NOVEMBER 29 — Malaysia, a nation known for its diverse cultural fabric, has seen a growing awareness and concern among its non-Muslim communities regarding the ongoing Israeli-Palestinian conflict. As the plight of Palestinians continues to capture global attention, the question of the role of non-Muslims globally, including Malaysia, in supporting the Palestinian struggle against Israeli occupation becomes increasingly relevant.
This is certainly apt today, as we observe the International Day of Solidarity with the Palestinian People annually on November 29.
In Malaysia particularly, where various ethnic and religious communities coexist, the issue transcends religious boundaries. Non-Muslims find themselves grappling with the moral imperative to stand in solidarity with the Palestinians, despite differences in faith. The key lies in fostering a shared understanding that the struggle for justice and human rights knows no religious distinctions.
One way non-Muslims in Malaysia can contribute to the cause is by raising awareness within their communities. Educating people about the historical context since the beginning of the occupation in 1948. Besides that, by creating the awareness it is an eye opener to us on the human rights violations by the Zionist, and the daily challenges faced by Palestinians as they have been denied access to recourses and basic amenities for a human being. This can create empathy and understanding on this crisis as the genocide is a clear violation of Fourth Geneva Convention in 1949. Non-Muslims should made aware that the Zionist had destroyed the third oldest church in the world and the Christian population in Gaza have been reduced. This awareness can serve as a foundation for collective action and support towards Palestinians.
Solidarity events, forums, and discussions that bring together Malaysians of diverse backgrounds can be instrumental in building a united front against injustice. By creating spaces for open dialogue, non-Muslims can contribute to the narrative, dispelling myths and fostering a shared commitment to human rights and justice as been advocate by all religions in the world.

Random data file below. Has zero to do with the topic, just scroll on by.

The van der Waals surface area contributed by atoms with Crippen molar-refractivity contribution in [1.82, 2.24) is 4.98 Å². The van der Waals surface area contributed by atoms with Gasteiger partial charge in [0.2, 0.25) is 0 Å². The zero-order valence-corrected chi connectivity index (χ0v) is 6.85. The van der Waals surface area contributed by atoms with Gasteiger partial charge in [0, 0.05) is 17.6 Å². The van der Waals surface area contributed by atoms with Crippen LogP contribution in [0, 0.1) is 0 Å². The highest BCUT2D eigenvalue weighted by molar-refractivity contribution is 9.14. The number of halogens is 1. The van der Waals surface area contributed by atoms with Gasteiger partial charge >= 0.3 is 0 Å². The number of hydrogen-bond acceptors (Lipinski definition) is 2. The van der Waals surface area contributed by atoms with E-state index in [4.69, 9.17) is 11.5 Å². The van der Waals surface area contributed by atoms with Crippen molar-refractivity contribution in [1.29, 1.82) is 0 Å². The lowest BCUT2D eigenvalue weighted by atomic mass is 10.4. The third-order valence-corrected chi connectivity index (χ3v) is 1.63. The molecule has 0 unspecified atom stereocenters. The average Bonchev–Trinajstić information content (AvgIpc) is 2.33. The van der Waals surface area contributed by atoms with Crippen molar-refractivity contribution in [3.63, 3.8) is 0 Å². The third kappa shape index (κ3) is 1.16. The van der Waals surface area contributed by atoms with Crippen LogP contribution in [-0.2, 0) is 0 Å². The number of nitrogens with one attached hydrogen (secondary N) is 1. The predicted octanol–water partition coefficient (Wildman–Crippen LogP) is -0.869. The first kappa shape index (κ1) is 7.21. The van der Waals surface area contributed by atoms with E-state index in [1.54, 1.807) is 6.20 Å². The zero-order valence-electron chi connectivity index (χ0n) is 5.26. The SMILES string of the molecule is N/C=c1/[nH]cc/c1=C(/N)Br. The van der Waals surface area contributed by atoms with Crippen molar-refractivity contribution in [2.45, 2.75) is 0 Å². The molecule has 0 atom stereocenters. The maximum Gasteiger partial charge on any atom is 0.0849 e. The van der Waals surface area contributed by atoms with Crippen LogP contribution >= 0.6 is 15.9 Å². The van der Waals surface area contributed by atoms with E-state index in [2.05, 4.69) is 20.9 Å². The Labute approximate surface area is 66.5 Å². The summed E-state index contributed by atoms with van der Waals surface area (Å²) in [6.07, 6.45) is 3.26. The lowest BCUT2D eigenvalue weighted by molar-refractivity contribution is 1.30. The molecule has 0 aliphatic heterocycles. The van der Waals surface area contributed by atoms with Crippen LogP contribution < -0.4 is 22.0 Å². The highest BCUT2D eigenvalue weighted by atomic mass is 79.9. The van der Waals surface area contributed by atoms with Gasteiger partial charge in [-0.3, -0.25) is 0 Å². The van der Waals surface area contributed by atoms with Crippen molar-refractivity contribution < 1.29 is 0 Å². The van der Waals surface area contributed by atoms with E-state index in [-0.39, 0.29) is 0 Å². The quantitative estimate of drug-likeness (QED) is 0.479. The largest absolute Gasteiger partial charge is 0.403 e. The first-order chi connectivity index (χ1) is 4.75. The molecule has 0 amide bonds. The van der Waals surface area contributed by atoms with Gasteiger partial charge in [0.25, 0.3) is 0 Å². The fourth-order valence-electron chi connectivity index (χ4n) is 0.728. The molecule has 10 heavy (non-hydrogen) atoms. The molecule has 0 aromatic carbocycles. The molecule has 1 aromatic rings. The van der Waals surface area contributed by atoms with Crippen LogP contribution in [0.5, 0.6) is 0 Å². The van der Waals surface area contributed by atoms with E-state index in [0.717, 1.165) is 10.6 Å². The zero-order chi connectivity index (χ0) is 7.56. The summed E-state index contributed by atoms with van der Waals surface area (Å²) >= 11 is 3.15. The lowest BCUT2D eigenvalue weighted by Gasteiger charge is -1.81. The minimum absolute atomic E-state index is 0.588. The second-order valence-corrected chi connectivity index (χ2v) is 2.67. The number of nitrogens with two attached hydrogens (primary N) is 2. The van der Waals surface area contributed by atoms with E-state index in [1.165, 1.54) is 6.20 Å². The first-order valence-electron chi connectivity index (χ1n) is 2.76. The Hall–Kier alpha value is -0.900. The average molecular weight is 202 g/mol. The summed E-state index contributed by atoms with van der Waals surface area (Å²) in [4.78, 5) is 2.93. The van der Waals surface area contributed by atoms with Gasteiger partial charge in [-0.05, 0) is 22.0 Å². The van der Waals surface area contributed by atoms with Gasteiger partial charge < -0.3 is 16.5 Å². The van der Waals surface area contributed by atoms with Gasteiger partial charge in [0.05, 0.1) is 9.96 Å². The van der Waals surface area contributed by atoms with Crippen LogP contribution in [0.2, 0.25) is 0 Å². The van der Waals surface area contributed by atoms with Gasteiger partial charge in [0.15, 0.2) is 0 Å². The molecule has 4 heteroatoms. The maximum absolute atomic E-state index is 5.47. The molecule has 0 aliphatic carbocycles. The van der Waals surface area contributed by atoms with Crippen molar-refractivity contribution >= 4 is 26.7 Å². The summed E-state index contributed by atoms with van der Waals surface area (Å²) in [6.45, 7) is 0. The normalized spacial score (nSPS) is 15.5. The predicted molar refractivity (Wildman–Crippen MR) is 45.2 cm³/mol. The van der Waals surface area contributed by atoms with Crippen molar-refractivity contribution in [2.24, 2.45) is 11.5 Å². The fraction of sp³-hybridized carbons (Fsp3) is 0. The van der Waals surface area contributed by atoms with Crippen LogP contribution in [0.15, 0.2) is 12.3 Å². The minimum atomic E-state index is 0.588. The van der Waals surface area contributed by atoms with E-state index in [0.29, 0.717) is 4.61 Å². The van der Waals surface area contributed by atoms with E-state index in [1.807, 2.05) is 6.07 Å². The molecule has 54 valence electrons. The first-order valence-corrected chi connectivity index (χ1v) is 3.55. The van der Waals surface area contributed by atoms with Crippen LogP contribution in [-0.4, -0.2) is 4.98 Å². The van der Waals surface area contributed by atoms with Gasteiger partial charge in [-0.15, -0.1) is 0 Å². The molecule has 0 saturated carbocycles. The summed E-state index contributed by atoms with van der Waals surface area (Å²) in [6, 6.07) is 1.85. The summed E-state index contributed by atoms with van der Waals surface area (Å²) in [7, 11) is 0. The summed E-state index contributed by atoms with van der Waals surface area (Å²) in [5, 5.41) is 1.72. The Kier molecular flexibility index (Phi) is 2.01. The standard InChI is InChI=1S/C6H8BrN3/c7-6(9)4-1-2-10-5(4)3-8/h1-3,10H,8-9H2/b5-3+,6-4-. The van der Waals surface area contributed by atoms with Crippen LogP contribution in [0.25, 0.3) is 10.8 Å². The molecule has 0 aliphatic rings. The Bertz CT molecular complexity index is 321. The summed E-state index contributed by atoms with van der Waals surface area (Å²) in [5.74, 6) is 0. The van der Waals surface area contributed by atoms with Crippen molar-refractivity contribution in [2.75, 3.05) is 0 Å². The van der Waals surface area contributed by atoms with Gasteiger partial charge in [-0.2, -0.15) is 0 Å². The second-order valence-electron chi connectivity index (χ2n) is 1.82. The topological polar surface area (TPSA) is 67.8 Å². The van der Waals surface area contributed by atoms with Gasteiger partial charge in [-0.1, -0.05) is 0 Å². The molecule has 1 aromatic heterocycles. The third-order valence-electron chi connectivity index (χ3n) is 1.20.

Economic avenues also provide non-Muslims with a means to support the Palestinian cause. Advocating for responsible consumer choices, such as avoiding products linked to Israel, sends a powerful message. Additionally, promoting fair trade initiatives and supporting Palestinian businesses can contribute to economic empowerment within the Palestinian territories.
Beyond economic measures, non-Muslims can engage in diplomatic advocacy. Malaysia, as a nation, can play a role in promoting international dialogue and cooperation. Non-Muslim communities can lend their voices to call for diplomatic efforts, peace negotiations, and adherence to international law in addressing the Israeli-Palestinian conflict.
Cultural exchange programmes and people-to-people initiatives can foster a deeper understanding between Malaysians and Palestinians. Non-Muslim communities can actively participate in these exchanges, building bridges of empathy and solidarity that transcend religious and cultural differences.
It is essential to acknowledge that supporting the Palestinian cause does not mean adopting an anti-Semitic stance but instead an anti-Zionist stance. Non-Muslims in Malaysia can advocate for a just and peaceful resolution to the conflict, emphasising the importance of dialogue and understanding between all parties involved.
In conclusion, the role of non-Muslims in Malaysia in supporting the Palestinian struggle against Israeli occupation is multifaceted. By raising awareness, fostering dialogue, making responsible consumer choices, engaging in diplomatic advocacy, and promoting cultural exchange, non-Muslim communities can contribute significantly to a more just and equitable world. In doing so, Malaysia can stand as a testament to the power of unity and shared humanity in the face of global challenges.
* The authors are from the Department of Restorative Dentistry, Faculty of Dentistry, Universiti Malaya.
* This is the personal opinion of the writer or publication and does not necessarily represent the views of Malay Mail.